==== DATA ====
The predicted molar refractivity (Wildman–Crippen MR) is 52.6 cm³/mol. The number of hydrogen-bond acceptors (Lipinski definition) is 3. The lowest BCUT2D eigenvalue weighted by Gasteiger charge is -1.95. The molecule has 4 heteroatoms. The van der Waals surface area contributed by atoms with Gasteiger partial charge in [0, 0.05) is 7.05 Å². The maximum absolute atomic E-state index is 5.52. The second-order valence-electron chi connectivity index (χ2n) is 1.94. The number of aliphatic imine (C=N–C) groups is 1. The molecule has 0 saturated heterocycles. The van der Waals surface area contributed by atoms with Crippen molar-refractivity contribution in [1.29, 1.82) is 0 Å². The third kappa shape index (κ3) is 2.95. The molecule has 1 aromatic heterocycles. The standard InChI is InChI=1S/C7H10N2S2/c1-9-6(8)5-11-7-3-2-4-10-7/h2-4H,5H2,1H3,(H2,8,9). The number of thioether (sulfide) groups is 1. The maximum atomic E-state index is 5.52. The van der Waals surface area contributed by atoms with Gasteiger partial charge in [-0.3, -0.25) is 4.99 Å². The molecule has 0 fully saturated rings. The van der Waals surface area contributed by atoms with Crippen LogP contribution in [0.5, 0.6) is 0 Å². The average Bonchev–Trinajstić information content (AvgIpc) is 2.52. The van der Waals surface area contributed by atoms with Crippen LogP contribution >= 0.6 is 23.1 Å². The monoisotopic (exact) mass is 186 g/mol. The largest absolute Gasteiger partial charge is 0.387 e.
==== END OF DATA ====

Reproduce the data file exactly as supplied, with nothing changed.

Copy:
The predicted molar refractivity (Wildman–Crippen MR) is 52.6 cm³/mol. The number of hydrogen-bond acceptors (Lipinski definition) is 3. The lowest BCUT2D eigenvalue weighted by Gasteiger charge is -1.95. The molecule has 4 heteroatoms. The van der Waals surface area contributed by atoms with Gasteiger partial charge in [0, 0.05) is 7.05 Å². The maximum absolute atomic E-state index is 5.52. The second-order valence-electron chi connectivity index (χ2n) is 1.94. The number of aliphatic imine (C=N–C) groups is 1. The molecule has 0 saturated heterocycles. The van der Waals surface area contributed by atoms with Crippen molar-refractivity contribution in [1.29, 1.82) is 0 Å². The third kappa shape index (κ3) is 2.95. The molecule has 1 aromatic heterocycles. The standard InChI is InChI=1S/C7H10N2S2/c1-9-6(8)5-11-7-3-2-4-10-7/h2-4H,5H2,1H3,(H2,8,9). The number of thioether (sulfide) groups is 1. The maximum atomic E-state index is 5.52. The van der Waals surface area contributed by atoms with Gasteiger partial charge in [-0.3, -0.25) is 4.99 Å². The molecule has 0 fully saturated rings. The van der Waals surface area contributed by atoms with Crippen LogP contribution in [0.5, 0.6) is 0 Å². The average Bonchev–Trinajstić information content (AvgIpc) is 2.52. The van der Waals surface area contributed by atoms with Crippen LogP contribution >= 0.6 is 23.1 Å². The monoisotopic (exact) mass is 186 g/mol. The largest absolute Gasteiger partial charge is 0.387 e.